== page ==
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Contaminated water and vector-borne diseases

Water Toxins

People are often not aware of the disastrous consequences of dumping waste and wastewater into the waterways and oceans of developing countries. Even in many parts of the country, there is no infrastructure to provide treated water and ensure that wastewater fields are adequate and do not infiltrate the water table used by the community. Old sewage systems carry everything residents leave in toilets, such as pharmaceuticals and personal care products, as well as human waste. The same system also has rainwater that washes sidewalks, streets, and gutters, containing chemicals, pesticides, fertilizers, and garbage.

Diseases associated with polluted water and vector transmission (Insects)
Contaminated water may be a factor in vector diseases, i.e., diseases conveyed by mosquitoes or other insects that find favorable breeding conditions in dirty water and reproduce more quickly in it. These insects host the parasites and cause numerous dangerous diseases. The major vector-borne illnesses include:

● Schistosomiasis: is more common and is a parasite known as blood fluke that hatches from eggs into feces or urine from infected individuals who defecate or urinate in freshwater in the tropics. As the eggs hatch, the parasite grows and multiplies in the snail. When they leave the snails, parasites may penetrate the skin of people wading, swimming, or bathing in contaminated water. It can also spread via skin-to-skin contact or by cutting or scratching. The disease affects approximately 200 million people worldwide and is most commonly found in tropical communities with poor sanitation. The parasitic roundworm occurs within the blood vessels of the human host, where the female produces eggs. Eggs typically go to the intestines, liver, or bladder. The body’s response to the eggs, not the worms themselves, causes a host of problems, including anemia, malnutrition, learning problems, and, over time, damage to the bowel, liver, bladder, and even lungs. Eggs are also found in the spinal cord or brain, leading to infection, convulsions, or even paralysis.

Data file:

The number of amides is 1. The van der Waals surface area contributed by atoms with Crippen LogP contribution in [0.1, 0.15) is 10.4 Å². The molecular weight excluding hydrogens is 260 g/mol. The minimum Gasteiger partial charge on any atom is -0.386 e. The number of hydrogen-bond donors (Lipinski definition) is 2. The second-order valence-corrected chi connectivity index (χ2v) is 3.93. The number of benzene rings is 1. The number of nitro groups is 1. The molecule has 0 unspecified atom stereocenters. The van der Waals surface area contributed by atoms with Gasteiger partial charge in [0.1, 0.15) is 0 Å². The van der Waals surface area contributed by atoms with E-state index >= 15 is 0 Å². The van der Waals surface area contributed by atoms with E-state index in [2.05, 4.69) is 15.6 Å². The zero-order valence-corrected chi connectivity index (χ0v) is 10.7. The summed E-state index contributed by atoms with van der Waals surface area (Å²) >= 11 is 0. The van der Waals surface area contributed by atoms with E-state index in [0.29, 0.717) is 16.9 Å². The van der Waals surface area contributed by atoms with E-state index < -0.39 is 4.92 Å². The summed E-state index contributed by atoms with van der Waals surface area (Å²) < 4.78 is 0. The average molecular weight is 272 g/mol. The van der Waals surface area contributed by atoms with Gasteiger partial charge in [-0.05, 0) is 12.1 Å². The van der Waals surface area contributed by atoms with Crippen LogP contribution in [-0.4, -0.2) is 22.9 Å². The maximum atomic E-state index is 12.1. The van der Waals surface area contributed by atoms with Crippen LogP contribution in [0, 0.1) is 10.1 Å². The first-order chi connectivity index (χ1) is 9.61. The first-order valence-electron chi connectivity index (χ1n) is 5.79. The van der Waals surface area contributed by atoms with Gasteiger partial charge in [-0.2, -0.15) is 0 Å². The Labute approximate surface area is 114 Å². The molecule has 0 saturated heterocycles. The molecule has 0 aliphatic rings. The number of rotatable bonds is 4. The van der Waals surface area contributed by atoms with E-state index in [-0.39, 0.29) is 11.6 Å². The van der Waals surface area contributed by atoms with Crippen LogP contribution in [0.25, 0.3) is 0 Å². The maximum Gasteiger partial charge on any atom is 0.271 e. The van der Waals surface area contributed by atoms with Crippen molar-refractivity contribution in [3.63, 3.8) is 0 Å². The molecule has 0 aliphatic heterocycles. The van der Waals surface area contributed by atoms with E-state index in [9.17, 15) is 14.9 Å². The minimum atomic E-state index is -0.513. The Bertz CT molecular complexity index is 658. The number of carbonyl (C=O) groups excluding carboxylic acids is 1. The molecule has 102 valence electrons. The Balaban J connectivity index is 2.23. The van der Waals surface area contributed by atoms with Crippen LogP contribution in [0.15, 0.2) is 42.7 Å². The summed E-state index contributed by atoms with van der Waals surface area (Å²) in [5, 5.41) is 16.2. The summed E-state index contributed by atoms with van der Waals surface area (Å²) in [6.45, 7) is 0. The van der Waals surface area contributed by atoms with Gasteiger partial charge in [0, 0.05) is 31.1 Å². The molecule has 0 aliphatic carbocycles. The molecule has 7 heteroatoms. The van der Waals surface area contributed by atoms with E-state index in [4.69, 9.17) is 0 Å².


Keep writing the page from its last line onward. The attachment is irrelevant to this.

● Malaria: is a severe and sometimes fatal illness caused by a parasite that routinely infects a specific mosquito that feeds humans. People who contract malaria are usually very sick with high fevers, shivers, and influenza-like diseases. Four types of malaria parasites infect people: Plasmodium falciparum, P. vivax, P. ovale, and P. malariae.

● Lymphatic filariasis: is a parasitic disease caused by microscopic worms that breed in contaminated water similar to thread. Adult worms are found only in the lymphatic system of man. Lymph filariasis is transmitted from person to person through mosquitoes. People with this disease may have lymphoedema and elephantiasis, and in men, this disease causes swelling in the scrotum, called a hydrocele.

● Dengue fever: is a disease caused by a family of Aedes mosquito-borne viruses. Symptoms of dengue fever include severe joint and muscular pain, swollen lymph nodes, headache, fever, exhaustion, and rashes. The dengue virus is widespread in the tropics and subtropical regions.

● Yellow fever: is an Acute virus hemorrhagic disease transmitted by infected mosquitoes. The “yellow” in the name refers to icterus which affects certain patients. Its symptoms include fever, headache, jaundice, muscular pain, nausea, vomiting, and tiredness.

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